No asbestos found in Johnson & Johnson talcum powder bottles sold in Singapore: HSA

Containers of Johnson's baby powder made by Johnson & Johnson sit on a shelf in a California drug store. On Oct 18, 2019, Johnson & Johnson said it would be recalling 33,000 bottles of baby powder in the US.
PHOTO: AFP

SINGAPORE - No traces of asbestos were detected in Johnson & Johnson talcum powders sold in Singapore, the Health Sciences Authority (HSA) said on Tuesday (Oct 29).

On Oct 18, the healthcare giant said it would be recalling 33,000 bottles of baby powder in the US, after a bottle in the batch was found by the US Food and Drug Administration to contain traces of asbestos.

The recall was limited to one batch that was produced and shipped in the United States in 2018. It marked the first time the company has recalled baby powder for possible asbestos contamination and the first time US regulators announced finding asbestos in the product, the US media reported.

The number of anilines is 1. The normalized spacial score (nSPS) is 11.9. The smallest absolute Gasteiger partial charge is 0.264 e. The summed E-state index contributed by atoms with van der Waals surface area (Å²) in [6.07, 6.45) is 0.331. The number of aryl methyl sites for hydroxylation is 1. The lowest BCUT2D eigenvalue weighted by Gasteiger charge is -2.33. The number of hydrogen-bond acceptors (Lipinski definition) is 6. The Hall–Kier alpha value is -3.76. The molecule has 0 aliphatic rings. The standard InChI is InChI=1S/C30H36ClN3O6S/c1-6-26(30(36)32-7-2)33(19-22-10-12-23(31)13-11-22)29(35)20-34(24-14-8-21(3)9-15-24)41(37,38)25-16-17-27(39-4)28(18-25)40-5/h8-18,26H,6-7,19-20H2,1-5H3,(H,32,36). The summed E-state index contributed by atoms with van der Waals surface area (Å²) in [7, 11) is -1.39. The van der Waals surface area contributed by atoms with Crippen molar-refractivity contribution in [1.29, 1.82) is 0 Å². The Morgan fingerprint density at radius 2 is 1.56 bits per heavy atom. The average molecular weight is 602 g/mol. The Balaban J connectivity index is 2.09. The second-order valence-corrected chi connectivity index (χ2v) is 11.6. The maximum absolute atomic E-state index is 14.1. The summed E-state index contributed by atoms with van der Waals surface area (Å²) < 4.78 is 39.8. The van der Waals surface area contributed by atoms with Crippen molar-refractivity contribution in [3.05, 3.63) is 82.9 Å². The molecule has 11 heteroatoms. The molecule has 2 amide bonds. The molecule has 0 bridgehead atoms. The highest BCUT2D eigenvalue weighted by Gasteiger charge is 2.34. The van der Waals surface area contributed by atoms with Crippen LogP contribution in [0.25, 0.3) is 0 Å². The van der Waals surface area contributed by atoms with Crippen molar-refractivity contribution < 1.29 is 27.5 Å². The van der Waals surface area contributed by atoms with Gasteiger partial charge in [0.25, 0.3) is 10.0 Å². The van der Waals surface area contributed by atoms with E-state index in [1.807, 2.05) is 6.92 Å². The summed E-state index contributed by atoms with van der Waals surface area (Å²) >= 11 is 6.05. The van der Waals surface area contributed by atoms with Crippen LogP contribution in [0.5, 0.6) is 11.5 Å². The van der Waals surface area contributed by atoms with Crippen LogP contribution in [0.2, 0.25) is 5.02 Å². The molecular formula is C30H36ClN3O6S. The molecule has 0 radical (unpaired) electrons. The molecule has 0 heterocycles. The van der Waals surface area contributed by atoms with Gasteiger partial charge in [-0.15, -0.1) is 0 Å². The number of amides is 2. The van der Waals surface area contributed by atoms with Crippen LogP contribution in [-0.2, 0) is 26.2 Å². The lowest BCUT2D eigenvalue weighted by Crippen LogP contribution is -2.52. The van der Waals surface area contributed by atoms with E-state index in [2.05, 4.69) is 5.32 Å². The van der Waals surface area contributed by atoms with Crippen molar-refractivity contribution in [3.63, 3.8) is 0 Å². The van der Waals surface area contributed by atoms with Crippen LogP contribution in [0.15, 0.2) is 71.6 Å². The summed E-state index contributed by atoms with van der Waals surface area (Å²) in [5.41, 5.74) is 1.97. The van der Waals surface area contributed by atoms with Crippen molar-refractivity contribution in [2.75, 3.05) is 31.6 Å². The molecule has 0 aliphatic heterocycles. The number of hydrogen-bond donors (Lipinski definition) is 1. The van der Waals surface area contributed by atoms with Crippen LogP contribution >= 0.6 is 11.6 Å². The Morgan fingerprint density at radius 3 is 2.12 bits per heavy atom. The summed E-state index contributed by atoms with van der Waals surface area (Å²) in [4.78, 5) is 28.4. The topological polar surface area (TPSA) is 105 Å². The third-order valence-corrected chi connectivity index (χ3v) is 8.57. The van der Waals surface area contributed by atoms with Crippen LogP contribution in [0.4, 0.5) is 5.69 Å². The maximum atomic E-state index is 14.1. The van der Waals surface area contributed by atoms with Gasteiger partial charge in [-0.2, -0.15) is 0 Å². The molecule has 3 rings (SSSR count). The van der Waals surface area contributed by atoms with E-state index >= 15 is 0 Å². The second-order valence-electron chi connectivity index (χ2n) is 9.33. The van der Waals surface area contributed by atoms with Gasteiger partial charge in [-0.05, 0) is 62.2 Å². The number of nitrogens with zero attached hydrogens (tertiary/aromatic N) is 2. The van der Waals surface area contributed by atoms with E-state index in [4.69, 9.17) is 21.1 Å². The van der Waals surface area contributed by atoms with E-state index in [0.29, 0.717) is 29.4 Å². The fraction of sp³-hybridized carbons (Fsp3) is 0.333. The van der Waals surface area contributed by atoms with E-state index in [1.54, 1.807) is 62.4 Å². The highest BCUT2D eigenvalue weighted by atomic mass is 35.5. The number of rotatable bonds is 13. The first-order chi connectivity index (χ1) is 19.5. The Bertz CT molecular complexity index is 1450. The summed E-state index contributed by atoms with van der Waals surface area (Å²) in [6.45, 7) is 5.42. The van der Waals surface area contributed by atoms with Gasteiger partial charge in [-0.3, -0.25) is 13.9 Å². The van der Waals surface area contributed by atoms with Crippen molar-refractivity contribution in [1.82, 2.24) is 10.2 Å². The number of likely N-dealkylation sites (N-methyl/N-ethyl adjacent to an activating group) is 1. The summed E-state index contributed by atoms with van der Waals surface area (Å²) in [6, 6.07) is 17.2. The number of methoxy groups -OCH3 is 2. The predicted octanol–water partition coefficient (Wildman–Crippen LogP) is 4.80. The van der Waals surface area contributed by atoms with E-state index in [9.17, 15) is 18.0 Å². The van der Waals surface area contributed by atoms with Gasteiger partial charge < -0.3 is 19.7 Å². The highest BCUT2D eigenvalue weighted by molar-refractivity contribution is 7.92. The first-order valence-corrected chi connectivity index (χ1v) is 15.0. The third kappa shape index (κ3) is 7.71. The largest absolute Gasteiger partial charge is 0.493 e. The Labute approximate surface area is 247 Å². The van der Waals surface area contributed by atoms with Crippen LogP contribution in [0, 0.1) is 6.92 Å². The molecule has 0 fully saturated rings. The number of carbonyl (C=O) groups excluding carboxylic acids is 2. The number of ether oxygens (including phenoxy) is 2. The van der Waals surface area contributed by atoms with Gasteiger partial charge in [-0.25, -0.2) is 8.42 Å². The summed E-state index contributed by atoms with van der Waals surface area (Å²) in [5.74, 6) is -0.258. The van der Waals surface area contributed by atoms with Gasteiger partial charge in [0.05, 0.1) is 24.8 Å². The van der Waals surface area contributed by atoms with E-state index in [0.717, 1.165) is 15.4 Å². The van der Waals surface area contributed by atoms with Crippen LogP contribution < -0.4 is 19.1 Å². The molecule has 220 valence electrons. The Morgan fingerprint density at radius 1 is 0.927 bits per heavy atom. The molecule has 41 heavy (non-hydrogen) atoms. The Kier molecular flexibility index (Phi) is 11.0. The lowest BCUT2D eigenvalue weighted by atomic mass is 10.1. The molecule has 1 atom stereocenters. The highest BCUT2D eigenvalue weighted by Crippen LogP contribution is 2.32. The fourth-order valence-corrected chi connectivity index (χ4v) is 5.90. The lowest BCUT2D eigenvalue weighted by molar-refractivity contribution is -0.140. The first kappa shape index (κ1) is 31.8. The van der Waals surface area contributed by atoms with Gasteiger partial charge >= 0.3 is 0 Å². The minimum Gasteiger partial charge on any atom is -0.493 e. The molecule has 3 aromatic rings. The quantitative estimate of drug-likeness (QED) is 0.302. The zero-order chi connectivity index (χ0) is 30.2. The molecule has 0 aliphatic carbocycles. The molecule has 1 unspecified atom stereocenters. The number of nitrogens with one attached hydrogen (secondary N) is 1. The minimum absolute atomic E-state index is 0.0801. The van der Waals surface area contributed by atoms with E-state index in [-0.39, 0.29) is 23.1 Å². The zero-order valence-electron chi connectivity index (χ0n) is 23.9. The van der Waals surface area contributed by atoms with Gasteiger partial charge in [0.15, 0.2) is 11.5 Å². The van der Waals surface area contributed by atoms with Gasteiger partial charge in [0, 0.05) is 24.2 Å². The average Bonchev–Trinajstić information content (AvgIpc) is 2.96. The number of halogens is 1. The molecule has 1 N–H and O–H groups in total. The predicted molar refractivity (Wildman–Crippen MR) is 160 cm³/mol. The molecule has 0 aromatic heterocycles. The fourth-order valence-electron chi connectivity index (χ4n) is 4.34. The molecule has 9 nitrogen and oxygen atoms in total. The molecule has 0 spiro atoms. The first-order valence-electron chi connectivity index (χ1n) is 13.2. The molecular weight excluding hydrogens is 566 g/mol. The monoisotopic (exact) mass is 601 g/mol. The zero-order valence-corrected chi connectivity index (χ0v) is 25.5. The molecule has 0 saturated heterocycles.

On Tuesday, HSA said in response to The Straits Times' queries that the affected batch had not been imported into Singapore and was only sold in the US.

The use of asbestos in cosmetic products like baby powder is prohibited in Singapore under the cosmetics product regulation, HSA said.

Asbestos is linked to health problems such as lung cancer.

HSA said that Johnson & Johnson has also submitted regular test reports which show the absence of asbestos in their products sold in Singapore.

"To date, HSA has not received any local adverse reaction reports associated with the use of talc in cosmetic products, including Johnson & Johnson's baby powders," it added.

This article was first published in The Straits Times. Permission required for reproduction.

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